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Do your kids eat enough fruit and veg?

Little girl playing with veg

A recent study (a secondary analysis of the 1999 National Food Consumption Survey) shows that South African children across the board (even wealthy kids) are not getting enough of these power foods!

So why is this a concern? Well, the facts from well conducted studies are that the more fruit and veg you eat, the lower your risk of developing cancer of the oral cavity, pharynx, oesophagus, stomach, colon, pancreas, lung and uterine lining. There is also good evidence to prove that increasing your intake of fruit and veggies reverses trends toward hypertension, diabetes and obesity. It has also shown to reduce medical bills significantly (now that’s something I am interested in!).

In children there is more and more proof that a good diet, full of colour, protects against childhood illness including the usual coughs and colds. What really hits home for me is that children with poor dietary intake have a higher chance of becoming obese as adults and are more sensitive to the negative health effects of the ‘ affluent lifestyle’ as adults. So there is enough backing to say that you are doing the best for your kids by putting that veg on the plate.

It’s important to note that giving your kids supplements does not make up for the deficits in our diets. These positive effects cannot be attributed to any one nutrient but rather to the synergy between phytochemicals and non-nutritive compounds found in food - things we just can’t put in a bottle.

Now nobody wants dinner time warfare in their house, so there have to be better ways to get the good stuff down. There are two aspects to it, one is sneaking it in, but ultimately you want your kids to develop good habits and taste preferences, so the other important aspect is behavioural.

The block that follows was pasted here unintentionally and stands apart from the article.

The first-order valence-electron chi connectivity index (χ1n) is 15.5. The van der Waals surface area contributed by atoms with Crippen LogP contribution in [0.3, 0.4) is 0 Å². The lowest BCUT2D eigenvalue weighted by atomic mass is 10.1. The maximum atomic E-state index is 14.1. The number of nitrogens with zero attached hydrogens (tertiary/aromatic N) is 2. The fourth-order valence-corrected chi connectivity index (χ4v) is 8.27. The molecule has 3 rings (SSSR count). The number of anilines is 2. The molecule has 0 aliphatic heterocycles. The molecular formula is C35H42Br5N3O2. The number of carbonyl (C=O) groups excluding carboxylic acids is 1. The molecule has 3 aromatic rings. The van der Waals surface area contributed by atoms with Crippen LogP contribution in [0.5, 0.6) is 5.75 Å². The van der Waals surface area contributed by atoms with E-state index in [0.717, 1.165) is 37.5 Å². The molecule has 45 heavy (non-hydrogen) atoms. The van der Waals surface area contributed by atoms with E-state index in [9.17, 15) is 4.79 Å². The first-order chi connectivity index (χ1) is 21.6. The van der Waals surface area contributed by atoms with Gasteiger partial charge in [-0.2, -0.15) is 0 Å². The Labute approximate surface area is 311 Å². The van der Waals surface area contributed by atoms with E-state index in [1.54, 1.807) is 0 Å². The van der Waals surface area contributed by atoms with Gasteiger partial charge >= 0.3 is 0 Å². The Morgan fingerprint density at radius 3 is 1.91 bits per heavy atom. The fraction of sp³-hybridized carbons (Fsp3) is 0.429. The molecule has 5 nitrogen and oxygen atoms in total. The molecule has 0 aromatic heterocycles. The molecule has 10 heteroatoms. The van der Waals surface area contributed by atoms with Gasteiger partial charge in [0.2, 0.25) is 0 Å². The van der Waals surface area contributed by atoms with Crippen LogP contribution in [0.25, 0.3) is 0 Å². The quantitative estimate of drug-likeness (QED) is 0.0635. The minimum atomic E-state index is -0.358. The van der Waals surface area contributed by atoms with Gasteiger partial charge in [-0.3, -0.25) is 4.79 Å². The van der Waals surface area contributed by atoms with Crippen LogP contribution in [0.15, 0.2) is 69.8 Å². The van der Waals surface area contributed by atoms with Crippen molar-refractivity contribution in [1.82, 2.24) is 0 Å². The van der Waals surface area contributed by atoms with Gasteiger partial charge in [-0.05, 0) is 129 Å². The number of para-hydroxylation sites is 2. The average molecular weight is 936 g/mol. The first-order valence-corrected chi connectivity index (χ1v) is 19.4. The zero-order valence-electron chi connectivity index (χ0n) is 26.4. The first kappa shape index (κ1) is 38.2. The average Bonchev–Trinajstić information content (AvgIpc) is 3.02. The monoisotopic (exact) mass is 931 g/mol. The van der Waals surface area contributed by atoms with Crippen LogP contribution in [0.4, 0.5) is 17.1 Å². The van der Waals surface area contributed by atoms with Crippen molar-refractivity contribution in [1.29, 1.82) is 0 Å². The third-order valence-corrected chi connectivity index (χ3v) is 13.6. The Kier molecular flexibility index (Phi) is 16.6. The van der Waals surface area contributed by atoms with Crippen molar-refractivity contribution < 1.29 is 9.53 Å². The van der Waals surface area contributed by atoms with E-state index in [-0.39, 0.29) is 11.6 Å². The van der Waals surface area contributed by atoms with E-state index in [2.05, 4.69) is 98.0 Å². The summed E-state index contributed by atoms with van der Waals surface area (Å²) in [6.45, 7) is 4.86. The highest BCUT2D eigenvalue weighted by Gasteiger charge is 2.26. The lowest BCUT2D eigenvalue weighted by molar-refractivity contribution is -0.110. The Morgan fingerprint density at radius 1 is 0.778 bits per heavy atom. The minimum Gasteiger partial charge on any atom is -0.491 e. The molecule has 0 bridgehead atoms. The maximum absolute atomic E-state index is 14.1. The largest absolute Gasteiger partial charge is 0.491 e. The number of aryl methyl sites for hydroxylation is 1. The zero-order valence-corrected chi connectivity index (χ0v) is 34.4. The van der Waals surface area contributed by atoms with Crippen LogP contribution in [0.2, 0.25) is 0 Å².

Tasty ideas to tempt the taste buds

  • Make veggies tasty. Kids can afford some extra calories, so you can use a bit of melted butter or sauté with garlic and butter. Cheese or bacon are also tasty additions to veg dishes.
  • Puree mixed veggies and put them into ice cubes which you can freeze. Use these blocks of veggies to mix into pasta sauces (especially Bolognese) or casseroles, or to use a spreads on toast or pita.
  • Puree fruit and freeze it in ice trays, put cocktail sticks in them and voila, you have delicious ice lollies!
  • Offer fruit. Include it as part of the main meal or as a dessert.
  • Make breakfast count. Try adding dried cranberries, cut up apple, peaches, banana or strawberries to oats or all bran.
  • Make fruit smoothies, freeze them and send them to school in the lunch box.
  • Mix bitter veggies with sweeter ones, like sweet potatoes and broccoli.
  • Try innovative taste combinations, like avocado and banana or apples and peanut butter.
  • It’s important to make the veggies look inviting, so don’t overcook them, steam for a short while so they keep their colour; the plate is always more attractive and more nutritious the more colour you put on it. Try cutting veggies into cute shapes or making little veggie characters.
  • Keep the fruit bowl at eye level in your house so the little ones can see it.
  • Offer fresh veggie snacks, like carrot sticks, cucumber sticks or cocktail tomatoes. Offer them with a dip like humus, tzatziki or even mayonnaise.

Tips to encourage good eating habits:

  • Encourage a “one taste” rule. If they don’t want more leave it. In the future keep offering it, even if they don’t like the veggie. Keep putting a little bit of it on the plate so they get used to it being part of the meal. Children need to taste some foods about 10-14 times before they accept it, so keep at it!
  • Plan your meals and have frozen veg on hand for days when you just haven’t had time to cook.
  • Include your children in preparing the food, this way they will want to taste their creations!
  • Take your children shopping for veggies at fun places like farmers markets.

Aim to give your 1-3 year-old at least 1 cup of fruit and 1 cup of veg daily, 4-8 year-olds should get 1 ½ cups of each.

Lastly, the most significant way to affect your child’s eating habits is to be a good role model, so you need to “eat your greens” too!

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